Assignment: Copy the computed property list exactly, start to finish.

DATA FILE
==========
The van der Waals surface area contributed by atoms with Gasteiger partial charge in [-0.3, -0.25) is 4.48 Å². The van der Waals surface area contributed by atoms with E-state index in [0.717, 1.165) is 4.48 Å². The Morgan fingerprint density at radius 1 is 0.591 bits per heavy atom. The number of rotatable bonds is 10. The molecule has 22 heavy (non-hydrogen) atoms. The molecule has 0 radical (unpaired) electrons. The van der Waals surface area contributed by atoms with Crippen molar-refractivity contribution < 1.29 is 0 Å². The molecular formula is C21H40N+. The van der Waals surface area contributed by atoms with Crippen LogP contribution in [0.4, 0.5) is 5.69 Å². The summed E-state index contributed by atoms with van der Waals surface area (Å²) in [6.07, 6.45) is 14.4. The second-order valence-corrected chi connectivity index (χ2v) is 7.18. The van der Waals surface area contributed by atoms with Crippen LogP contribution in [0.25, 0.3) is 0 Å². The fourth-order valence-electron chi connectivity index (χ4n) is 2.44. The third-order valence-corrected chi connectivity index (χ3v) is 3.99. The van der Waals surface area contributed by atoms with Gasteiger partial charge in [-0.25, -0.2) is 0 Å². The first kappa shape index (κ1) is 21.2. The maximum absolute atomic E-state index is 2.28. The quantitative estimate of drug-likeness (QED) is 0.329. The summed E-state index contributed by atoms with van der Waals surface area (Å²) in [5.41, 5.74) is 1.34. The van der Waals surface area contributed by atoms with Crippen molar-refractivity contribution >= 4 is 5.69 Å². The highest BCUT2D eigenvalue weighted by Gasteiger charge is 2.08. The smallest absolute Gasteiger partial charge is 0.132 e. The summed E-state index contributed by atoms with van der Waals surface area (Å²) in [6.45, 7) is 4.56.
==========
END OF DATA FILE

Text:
The van der Waals surface area contributed by atoms with Gasteiger partial charge in [-0.3, -0.25) is 4.48 Å². The van der Waals surface area contributed by atoms with E-state index in [0.717, 1.165) is 4.48 Å². The Morgan fingerprint density at radius 1 is 0.591 bits per heavy atom. The number of rotatable bonds is 10. The molecule has 22 heavy (non-hydrogen) atoms. The molecule has 0 radical (unpaired) electrons. The van der Waals surface area contributed by atoms with Crippen molar-refractivity contribution < 1.29 is 0 Å². The molecular formula is C21H40N+. The van der Waals surface area contributed by atoms with Crippen LogP contribution in [0.4, 0.5) is 5.69 Å². The summed E-state index contributed by atoms with van der Waals surface area (Å²) in [6.07, 6.45) is 14.4. The second-order valence-corrected chi connectivity index (χ2v) is 7.18. The van der Waals surface area contributed by atoms with Crippen LogP contribution in [0.25, 0.3) is 0 Å². The fourth-order valence-electron chi connectivity index (χ4n) is 2.44. The third-order valence-corrected chi connectivity index (χ3v) is 3.99. The van der Waals surface area contributed by atoms with Gasteiger partial charge in [-0.25, -0.2) is 0 Å². The first kappa shape index (κ1) is 21.2. The maximum absolute atomic E-state index is 2.28. The quantitative estimate of drug-likeness (QED) is 0.329. The summed E-state index contributed by atoms with van der Waals surface area (Å²) in [5.41, 5.74) is 1.34. The van der Waals surface area contributed by atoms with Crippen molar-refractivity contribution >= 4 is 5.69 Å². The highest BCUT2D eigenvalue weighted by Gasteiger charge is 2.08. The smallest absolute Gasteiger partial charge is 0.132 e. The summed E-state index contributed by atoms with van der Waals surface area (Å²) in [6.45, 7) is 4.56.